will you be gentle or wick-ed?
"The smoldering wick He will not quench." —Matthew 12:20
A man with a shriveled hand comes to the synagogue (Mt 12:10). This man is like a smoldering wick. One of his hands is almost useless. There's still a little life left in his hand, but it's just smoldering, barely alive.
How did the Pharisees react when they saw a smoldering wick? They reacted with wickedness by exploiting this man in hopes of accusing Jesus (see Mk 3:2). When confronted with healing and life, they wickedly plotted death (Mt 12:14).
How does Jesus react when a wick is smoldering? He responds with gentleness and compassion, bringing life, healing, and hope (Mt 12:13). The Pharisees were supposedly devoted to the prophecies of the Old Testament, but even while Jesus fulfilled these prophecies in their very midst (e.g. Is 35:6; 58:8; Ez 34:16), their determined choice to act in wickedness blinded them to the truth being revealed in front of their eyes.
Despite our wickedness, God still treats us gently (see Mt 11:29). Jesus won't even snuff out a smoldering wick, that is, a person in whom the light of God has just about died, such as the Pharisees. Though He could act in justice and severity toward those who, like the Pharisees, have allowed their hope in Him to diminish almost to extinction, He instead covers them with gentleness in trying to lead them to faith.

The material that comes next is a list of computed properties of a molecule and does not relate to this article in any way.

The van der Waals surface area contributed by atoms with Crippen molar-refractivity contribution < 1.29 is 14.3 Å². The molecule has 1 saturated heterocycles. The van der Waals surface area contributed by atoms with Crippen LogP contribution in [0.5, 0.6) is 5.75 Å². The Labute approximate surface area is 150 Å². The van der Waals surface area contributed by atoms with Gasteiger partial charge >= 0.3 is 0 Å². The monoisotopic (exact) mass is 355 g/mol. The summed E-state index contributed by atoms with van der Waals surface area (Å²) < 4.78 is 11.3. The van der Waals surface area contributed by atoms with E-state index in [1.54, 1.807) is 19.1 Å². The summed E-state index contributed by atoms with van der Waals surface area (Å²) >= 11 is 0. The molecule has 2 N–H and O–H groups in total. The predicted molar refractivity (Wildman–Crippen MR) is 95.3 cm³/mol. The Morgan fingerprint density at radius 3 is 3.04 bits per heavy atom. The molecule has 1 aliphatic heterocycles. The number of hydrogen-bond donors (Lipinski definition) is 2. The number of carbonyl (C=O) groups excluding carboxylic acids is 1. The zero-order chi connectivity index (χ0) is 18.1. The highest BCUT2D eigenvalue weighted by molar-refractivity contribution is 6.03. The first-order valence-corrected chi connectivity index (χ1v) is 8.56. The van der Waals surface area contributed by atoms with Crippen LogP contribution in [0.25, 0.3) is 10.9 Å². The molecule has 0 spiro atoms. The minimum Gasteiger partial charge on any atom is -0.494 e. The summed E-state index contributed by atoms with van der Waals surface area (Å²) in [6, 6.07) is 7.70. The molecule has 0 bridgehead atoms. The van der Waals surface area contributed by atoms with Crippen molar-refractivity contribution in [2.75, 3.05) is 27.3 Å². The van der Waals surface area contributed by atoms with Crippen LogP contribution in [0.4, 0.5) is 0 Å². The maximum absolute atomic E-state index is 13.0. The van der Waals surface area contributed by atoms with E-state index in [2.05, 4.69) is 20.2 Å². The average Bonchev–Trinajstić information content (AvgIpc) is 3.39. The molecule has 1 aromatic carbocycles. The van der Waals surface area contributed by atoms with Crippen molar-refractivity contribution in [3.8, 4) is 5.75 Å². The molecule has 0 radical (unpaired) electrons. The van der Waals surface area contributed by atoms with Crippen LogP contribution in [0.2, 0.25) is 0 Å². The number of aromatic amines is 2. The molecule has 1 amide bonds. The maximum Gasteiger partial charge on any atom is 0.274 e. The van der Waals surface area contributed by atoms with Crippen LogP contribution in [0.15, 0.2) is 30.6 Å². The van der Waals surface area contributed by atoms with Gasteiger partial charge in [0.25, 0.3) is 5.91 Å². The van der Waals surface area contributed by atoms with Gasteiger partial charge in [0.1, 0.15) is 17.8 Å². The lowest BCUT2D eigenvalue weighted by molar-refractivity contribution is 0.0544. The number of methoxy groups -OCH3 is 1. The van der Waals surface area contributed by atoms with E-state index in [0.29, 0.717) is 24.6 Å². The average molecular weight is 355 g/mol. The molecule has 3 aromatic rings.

Who are the smoldering wicks in your life? Work with Jesus to set them aflame with the light of Christ.
Prayer: Jesus, You came to light a fire for the smoldering wicks in my life. Use me to ignite the blaze in their lives (Lk 12:49).
Promise: "Many people followed Him and He cured them all." —Mt 12:16
Praise: Suffering from pain in her hip, Brenda had scheduled hip replacement surgery. She attended a healing service and Jesus healed her hip.
Reference: (This teaching was submitted by a member of our editorial team.)
Rescript: †Most Reverend Joseph R. Binzer, Auxiliary Bishop, Vicar General of the Archdiocese of Cincinnati, January 2, 2014
The Nihil Obstat ("Permission to Publish") is a declaration that a book or pamphlet is considered to be free of doctrinal or moral error. It is not implied that those who have granted the Nihil Obstat agree with the contents, opinions, or statements expressed.